Do grandchildren perform better at school if maternal and paternal grandparents live close-by versus when they don’t?
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This study investigates whether grandchildren from intact families perform better at school when their maternal and paternal grandparents live close-by versus when they don’t. The answer to this question is based on assumption that geographic proximity measures grandparental participation in grandchildren’s lives therefore influencing their outcomes which are measured as Grade Point Average in 10th grade. Relevant theories are presented like resource allocation and mandate attribution in a family system, direct and indirect processes through which grandparents are able to influence their grandchildren, in combination with available previous research studies. A unique database was available in order to enable to provide an answer to the research question applying a quantitative research design by using analytical program Stata on 151 092 Norwegian grandchildren 12 years of age. The results generated by Ordinary Least Squared Regression analyses show that, there is no difference how well a grandchild performs at school considering maternal and paternal grandparents’ proximity level because estimates obtained for this association is essentially statistically significant zero. Parents’ educational level is the decisive element in choice of proximity in relation to grandparents. It is also noted that intact families living in close proximity to grandparents tend to possess less resources available within a family compared to the ones living further away indicated by lower earnings, higher proportion of parents receiving social benefits, higher proportion of parents with primary or secondary education. This selection bias in the sample might be a cause of not finding the expected association of geographic distance and Grade Point Average of grandchildren. Proximity variable is also discussed in terms of its appropriateness to measure the intended association of interest since there might be implications that it is the relationship quality and not the contact frequency which allows for greater direct influence on grandchildren’s performance at school. Alternatively, possibility that an important parents’ related control variable is not accounted for in the model of the study is presented. The inconsistency of the results of conducted sub-sample analyses might reinforce to support the last two statements. The results of this study cannot be generalized to all grandparents and grandchildren, since the analytical sample consisted only of grandchildren raised in intact families with several other restrictions imposed.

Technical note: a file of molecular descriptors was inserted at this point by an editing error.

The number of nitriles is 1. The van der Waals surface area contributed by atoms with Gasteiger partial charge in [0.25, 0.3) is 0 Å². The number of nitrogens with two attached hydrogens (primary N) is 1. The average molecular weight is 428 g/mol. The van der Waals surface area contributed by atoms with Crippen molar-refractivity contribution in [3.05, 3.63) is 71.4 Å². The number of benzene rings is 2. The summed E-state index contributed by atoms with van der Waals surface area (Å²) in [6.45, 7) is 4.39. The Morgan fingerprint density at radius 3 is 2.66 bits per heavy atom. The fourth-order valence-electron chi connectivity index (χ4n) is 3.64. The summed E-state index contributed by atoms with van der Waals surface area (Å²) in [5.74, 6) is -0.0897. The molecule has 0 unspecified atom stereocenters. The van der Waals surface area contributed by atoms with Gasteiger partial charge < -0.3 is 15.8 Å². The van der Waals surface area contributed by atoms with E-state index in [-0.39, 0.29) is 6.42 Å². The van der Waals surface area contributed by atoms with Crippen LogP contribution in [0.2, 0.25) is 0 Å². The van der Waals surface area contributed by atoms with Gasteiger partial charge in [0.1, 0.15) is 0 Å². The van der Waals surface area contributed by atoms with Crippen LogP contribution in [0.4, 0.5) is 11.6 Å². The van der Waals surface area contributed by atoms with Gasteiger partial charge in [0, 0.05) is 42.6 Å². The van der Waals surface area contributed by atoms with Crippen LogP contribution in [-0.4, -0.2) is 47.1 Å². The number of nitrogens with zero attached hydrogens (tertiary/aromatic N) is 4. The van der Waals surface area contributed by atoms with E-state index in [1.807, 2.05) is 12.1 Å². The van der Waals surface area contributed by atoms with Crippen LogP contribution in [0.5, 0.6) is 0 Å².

Master's thesis in Social economy